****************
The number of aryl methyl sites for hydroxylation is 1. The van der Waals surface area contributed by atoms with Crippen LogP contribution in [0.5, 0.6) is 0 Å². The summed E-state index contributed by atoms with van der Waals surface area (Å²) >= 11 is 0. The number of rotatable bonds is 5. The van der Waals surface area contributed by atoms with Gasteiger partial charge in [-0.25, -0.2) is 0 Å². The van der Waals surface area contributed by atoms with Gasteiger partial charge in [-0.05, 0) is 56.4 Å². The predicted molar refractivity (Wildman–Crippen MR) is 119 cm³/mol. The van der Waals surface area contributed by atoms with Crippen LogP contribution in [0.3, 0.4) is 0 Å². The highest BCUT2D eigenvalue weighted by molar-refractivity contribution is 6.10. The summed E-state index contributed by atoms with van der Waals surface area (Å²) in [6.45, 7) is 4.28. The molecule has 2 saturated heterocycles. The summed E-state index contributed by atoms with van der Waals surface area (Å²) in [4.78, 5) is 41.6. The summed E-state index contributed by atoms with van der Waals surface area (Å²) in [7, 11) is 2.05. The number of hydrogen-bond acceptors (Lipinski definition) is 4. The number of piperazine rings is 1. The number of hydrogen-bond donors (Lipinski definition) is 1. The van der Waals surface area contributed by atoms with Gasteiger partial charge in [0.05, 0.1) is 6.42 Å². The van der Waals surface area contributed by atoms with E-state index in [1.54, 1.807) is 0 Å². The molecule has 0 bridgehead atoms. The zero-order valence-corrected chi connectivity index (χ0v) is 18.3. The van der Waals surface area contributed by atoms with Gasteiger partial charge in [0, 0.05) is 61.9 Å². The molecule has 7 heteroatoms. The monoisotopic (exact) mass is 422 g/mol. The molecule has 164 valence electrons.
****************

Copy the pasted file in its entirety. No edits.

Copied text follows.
The number of aryl methyl sites for hydroxylation is 1. The van der Waals surface area contributed by atoms with Crippen LogP contribution in [0.5, 0.6) is 0 Å². The summed E-state index contributed by atoms with van der Waals surface area (Å²) >= 11 is 0. The number of rotatable bonds is 5. The van der Waals surface area contributed by atoms with Gasteiger partial charge in [-0.25, -0.2) is 0 Å². The van der Waals surface area contributed by atoms with Gasteiger partial charge in [-0.05, 0) is 56.4 Å². The predicted molar refractivity (Wildman–Crippen MR) is 119 cm³/mol. The van der Waals surface area contributed by atoms with Crippen LogP contribution in [0.3, 0.4) is 0 Å². The highest BCUT2D eigenvalue weighted by molar-refractivity contribution is 6.10. The summed E-state index contributed by atoms with van der Waals surface area (Å²) in [6.45, 7) is 4.28. The molecule has 2 saturated heterocycles. The summed E-state index contributed by atoms with van der Waals surface area (Å²) in [4.78, 5) is 41.6. The summed E-state index contributed by atoms with van der Waals surface area (Å²) in [7, 11) is 2.05. The number of hydrogen-bond acceptors (Lipinski definition) is 4. The number of piperazine rings is 1. The number of hydrogen-bond donors (Lipinski definition) is 1. The van der Waals surface area contributed by atoms with Gasteiger partial charge in [0.05, 0.1) is 6.42 Å². The van der Waals surface area contributed by atoms with E-state index in [1.54, 1.807) is 0 Å². The molecule has 0 bridgehead atoms. The zero-order valence-corrected chi connectivity index (χ0v) is 18.3. The van der Waals surface area contributed by atoms with Gasteiger partial charge in [0, 0.05) is 61.9 Å². The molecule has 7 heteroatoms. The monoisotopic (exact) mass is 422 g/mol. The molecule has 164 valence electrons.